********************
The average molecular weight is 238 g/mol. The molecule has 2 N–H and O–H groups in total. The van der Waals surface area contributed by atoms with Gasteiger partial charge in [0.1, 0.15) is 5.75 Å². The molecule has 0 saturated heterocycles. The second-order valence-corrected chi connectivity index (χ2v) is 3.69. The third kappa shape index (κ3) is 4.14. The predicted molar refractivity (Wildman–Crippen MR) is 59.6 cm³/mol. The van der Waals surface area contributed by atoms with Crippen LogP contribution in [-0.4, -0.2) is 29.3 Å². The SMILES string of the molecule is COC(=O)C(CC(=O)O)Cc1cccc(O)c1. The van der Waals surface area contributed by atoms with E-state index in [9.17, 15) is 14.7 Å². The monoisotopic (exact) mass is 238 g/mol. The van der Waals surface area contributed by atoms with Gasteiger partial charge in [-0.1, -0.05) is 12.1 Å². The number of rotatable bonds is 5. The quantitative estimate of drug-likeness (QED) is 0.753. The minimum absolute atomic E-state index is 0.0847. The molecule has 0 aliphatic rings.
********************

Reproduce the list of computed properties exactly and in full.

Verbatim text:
The average molecular weight is 238 g/mol. The molecule has 2 N–H and O–H groups in total. The van der Waals surface area contributed by atoms with Gasteiger partial charge in [0.1, 0.15) is 5.75 Å². The molecule has 0 saturated heterocycles. The second-order valence-corrected chi connectivity index (χ2v) is 3.69. The third kappa shape index (κ3) is 4.14. The predicted molar refractivity (Wildman–Crippen MR) is 59.6 cm³/mol. The van der Waals surface area contributed by atoms with Crippen LogP contribution in [-0.4, -0.2) is 29.3 Å². The SMILES string of the molecule is COC(=O)C(CC(=O)O)Cc1cccc(O)c1. The van der Waals surface area contributed by atoms with E-state index in [9.17, 15) is 14.7 Å². The monoisotopic (exact) mass is 238 g/mol. The van der Waals surface area contributed by atoms with Gasteiger partial charge in [-0.1, -0.05) is 12.1 Å². The number of rotatable bonds is 5. The quantitative estimate of drug-likeness (QED) is 0.753. The minimum absolute atomic E-state index is 0.0847. The molecule has 0 aliphatic rings.